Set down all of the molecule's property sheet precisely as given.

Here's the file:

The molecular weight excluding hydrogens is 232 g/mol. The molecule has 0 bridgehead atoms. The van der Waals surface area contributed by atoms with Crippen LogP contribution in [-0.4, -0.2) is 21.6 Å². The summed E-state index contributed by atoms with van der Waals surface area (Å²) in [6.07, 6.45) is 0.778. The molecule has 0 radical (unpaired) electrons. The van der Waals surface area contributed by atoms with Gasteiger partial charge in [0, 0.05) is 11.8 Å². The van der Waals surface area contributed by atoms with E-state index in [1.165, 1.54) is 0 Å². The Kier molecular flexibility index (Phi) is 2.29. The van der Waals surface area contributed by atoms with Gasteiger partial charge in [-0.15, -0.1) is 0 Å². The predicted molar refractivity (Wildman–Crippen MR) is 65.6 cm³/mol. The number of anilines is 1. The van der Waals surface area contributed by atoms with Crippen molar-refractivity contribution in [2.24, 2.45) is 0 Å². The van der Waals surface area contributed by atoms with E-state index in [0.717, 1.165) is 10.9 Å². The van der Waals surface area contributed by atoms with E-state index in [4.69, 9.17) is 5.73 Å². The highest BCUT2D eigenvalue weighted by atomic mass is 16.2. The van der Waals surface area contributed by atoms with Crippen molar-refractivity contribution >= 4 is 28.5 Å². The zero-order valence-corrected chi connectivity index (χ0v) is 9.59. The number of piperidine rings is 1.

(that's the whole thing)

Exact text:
The molecular weight excluding hydrogens is 232 g/mol. The molecule has 0 bridgehead atoms. The van der Waals surface area contributed by atoms with Crippen LogP contribution in [-0.4, -0.2) is 21.6 Å². The summed E-state index contributed by atoms with van der Waals surface area (Å²) in [6.07, 6.45) is 0.778. The molecule has 0 radical (unpaired) electrons. The van der Waals surface area contributed by atoms with Gasteiger partial charge in [0, 0.05) is 11.8 Å². The van der Waals surface area contributed by atoms with E-state index in [1.165, 1.54) is 0 Å². The Kier molecular flexibility index (Phi) is 2.29. The van der Waals surface area contributed by atoms with Gasteiger partial charge in [-0.15, -0.1) is 0 Å². The predicted molar refractivity (Wildman–Crippen MR) is 65.6 cm³/mol. The number of anilines is 1. The van der Waals surface area contributed by atoms with Crippen molar-refractivity contribution in [2.24, 2.45) is 0 Å². The van der Waals surface area contributed by atoms with E-state index in [0.717, 1.165) is 10.9 Å². The van der Waals surface area contributed by atoms with E-state index in [4.69, 9.17) is 5.73 Å². The highest BCUT2D eigenvalue weighted by atomic mass is 16.2. The van der Waals surface area contributed by atoms with Crippen molar-refractivity contribution >= 4 is 28.5 Å². The zero-order valence-corrected chi connectivity index (χ0v) is 9.59. The number of piperidine rings is 1.